Basil is beautiful, and possibly the world's most luscious herb. Most other herbs need to be used with discretion. But not basil. Basil is best if you use lots!
Like just about every other food stuff, basil tastes best picked fresh from the garden. If you grow your own, you can choose from the many different basils that you'll never find in the supermarket. Not just purple leafed basil, or giant lettuce leafed basil, but ruffled basil - wonderful crisp green leaves, perfect to mix in with a chicken salad, or lemon scented basil, aniseed basil, cinnamon basil, intensely fragrant small leafed basil, mild perennial Sacred basil that goes so well in Thai, Vietnamese or Laotian dishes, or perennial Greek basil. (Heavy frosts will kill both Sacred and Greek basil, so they are best grown as annuals in frosty areas.)
So how do you grow this wonderful stuff? Buy a packet of seeds, or even easier, buy a punnet of seedlings. Basil seed is tiny and can take several weeks to germinate, so if you grow your basil from seeds, the weeds may grow before the basil does.
Plant it in a sunny spot, though basil will tolerate light shade too, especially in hot climates. From Sydney south, try to make sure that your basil has at least four hours on sunlight a day.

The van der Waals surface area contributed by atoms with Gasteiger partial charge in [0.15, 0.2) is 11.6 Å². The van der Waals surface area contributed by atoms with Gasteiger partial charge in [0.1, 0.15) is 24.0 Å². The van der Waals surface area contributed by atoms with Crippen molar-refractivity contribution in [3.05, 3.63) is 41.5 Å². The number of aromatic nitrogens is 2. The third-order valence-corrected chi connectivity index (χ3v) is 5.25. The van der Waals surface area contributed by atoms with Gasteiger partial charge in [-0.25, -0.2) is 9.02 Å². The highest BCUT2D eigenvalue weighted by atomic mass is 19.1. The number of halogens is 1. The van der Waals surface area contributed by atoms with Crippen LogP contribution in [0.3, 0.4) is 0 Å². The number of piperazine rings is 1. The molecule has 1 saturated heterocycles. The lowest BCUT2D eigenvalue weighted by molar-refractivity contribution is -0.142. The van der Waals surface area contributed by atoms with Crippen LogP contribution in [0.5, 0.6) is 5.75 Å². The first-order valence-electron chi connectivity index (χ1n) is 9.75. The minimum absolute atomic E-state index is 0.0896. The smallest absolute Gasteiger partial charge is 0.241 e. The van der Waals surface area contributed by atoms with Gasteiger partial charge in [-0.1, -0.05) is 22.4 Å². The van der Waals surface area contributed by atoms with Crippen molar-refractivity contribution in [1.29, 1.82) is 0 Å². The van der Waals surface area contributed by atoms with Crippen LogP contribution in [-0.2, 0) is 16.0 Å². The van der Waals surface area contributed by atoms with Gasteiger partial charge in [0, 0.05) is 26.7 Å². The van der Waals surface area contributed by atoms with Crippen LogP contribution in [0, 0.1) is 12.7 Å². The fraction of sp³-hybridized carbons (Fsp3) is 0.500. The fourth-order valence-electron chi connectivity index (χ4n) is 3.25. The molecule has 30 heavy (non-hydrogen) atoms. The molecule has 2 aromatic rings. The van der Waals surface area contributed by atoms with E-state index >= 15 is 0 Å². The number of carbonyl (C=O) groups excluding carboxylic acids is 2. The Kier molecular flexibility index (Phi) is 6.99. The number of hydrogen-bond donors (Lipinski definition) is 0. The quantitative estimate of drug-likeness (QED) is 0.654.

Basil grows best in very fertile soil - the more feeding, the bigger the leaves. Unlike many plants where overfeeding produces insipid plants, underfed basil is less fragrant than a well fed plant. Give your basil frequent doses of liquid manure throughout the growing season to keep up leaf production. The more you pick your basil the more you need to feed it.
But most important: PICK YOUR BASIL OFTEN! Plants that don't get picked turn leggy and go to seed too soon. And always pick off the flower heads before the flowers bloom- and definitely before they set seed. Otherwise your poor basil plants will put all their energy into growing seeds, not big fragrant leaves for you to eat.
In tropical areas, keep picking off basil seed heads and your plants will grow and leaf for several years. In cool, cold or temperate areas, say goodbye to your basil at the first frost - so make sure you eat lots before that happens.